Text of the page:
I’d like to present you with a challenge.
It’s something many members of the sports board have been suggesting for weeks, and now, I’m finally taking the time to put it into writing.
We’re not just handing you to any challenge: not a challenge to some stupid drinking games The Crimson has already showed its superiority in (the YDN was clearly overmatched in last year’s pre-Game festivities); not a write-off or a readership challenge or some other journalism-related activity.
No, this is a challenge that takes us back almost 40 years.
Back to when guys from Harvard and Yale made it to the pros with regularity; when players like Calvin Hill saw their collegiate careers end with The Game and then moved on to win NFL Rookie of the Year honors.
Back to when the two school newspapers settled arguments as they should be settled—through a mid-morning football game.
And so here I am presenting you with what has been in the back of my mind since reading about it last fall: we challenge you to a pre-Game football matchup.
Now this may seem like it’s coming out of nowhere. Editors are often not the most athletic people, especially given sports board members frequently choose to write sports because they can’t play them.
I promise, the idea is not so far-fetched.
Last year, as another writer and I sat sifting through The Crimson archives in preparation for our Game coverage, we came across some pretty interesting stuff.
From ads for events one could only associate with the 60s to stories about the Cliffies, the archives provided some laughs—but also some inspiration.
In just a preliminary search of the archives, I can find Crimson-YDN games on Harvard-Yale mornings dating back as far as 1961, games that played a large role in a rivalry that seems at this point to have come down to a simple three hours in either Harvard Stadium or the Yale Bowl.
Every year we all pile into buses or trudge across the river to go to the tailgate for a while and then go see The Game.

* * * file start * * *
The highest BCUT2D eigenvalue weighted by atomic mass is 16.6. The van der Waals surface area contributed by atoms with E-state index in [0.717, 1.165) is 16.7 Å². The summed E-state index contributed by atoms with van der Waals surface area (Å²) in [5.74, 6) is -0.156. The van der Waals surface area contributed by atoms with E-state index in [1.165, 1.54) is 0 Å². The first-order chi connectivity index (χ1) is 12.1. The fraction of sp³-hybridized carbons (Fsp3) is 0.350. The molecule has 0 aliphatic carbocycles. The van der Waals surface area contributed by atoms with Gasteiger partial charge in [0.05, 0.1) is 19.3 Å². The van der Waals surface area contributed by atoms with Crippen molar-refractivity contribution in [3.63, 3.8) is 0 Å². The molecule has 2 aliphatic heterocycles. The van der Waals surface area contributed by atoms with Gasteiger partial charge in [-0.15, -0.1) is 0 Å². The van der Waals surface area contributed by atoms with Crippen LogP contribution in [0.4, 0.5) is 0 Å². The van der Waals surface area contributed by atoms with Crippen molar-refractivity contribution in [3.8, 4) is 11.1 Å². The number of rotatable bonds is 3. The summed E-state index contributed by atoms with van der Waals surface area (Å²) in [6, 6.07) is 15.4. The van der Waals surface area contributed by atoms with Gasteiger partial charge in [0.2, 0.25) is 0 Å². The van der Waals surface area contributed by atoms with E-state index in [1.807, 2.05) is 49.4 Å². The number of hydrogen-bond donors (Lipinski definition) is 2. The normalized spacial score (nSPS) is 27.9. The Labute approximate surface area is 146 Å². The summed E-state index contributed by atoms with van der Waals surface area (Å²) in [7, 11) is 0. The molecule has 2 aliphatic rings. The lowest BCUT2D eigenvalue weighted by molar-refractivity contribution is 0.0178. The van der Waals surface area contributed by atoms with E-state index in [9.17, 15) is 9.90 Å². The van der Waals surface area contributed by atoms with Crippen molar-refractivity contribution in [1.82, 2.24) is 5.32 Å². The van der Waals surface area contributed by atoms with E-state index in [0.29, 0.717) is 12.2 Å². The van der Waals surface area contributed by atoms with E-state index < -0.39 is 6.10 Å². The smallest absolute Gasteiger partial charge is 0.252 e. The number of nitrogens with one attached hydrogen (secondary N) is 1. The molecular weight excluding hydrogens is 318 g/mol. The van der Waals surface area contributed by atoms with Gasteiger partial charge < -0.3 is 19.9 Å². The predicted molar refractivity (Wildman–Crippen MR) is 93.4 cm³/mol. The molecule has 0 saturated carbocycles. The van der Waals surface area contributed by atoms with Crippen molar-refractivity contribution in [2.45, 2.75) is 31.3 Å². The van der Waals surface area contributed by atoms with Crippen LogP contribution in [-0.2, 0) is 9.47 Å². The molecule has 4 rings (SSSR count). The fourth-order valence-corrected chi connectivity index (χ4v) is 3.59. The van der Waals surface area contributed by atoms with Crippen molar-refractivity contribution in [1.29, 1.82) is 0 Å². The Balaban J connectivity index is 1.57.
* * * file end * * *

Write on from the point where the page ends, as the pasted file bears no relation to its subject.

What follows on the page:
The one day when two Ivy League schools become almost real football schools is highlighted by a game that is always up for grabs, no matter the records, no matter what’s on the line.
I get it, believe me, I get it. I wait all year for that third weekend in November to come along.
But why don’t we make that day we pretend to be real football schools a day on which we take part in the activities that a real football school would take part in?
Big time football schools like Michigan and Michigan State’s newspapers do it, so why not Harvard and Yale?
Let’s bring back the tradition that stood for so many years. The archives suggest that the Crimson-Daily News game was even televised for a number of years.
I’m not talking about recreating some friendly game where the loser says “Oh well, at least we don’t live in Cambridge.” I’m talking about bragging rights for a full year.
At this point we’re just over two weeks and counting from what is the pinnacle of the Ancient Eight football season (at least for all of us sports writers that spend all year hoping that we can get our blockmates and friends to attend games against teams like Lehigh and Dartmouth only to be rebuffed). This year, let’s extend the rivalry beyond the hours of 12-3.
Whether it’s just the sports boards or the whole papers decide to participate, let’s duke it out to see who really is the better college newspaper.
We anxiously await your reply.
—Staff writer Madeleine I. Shapiro can be reached at email@example.com.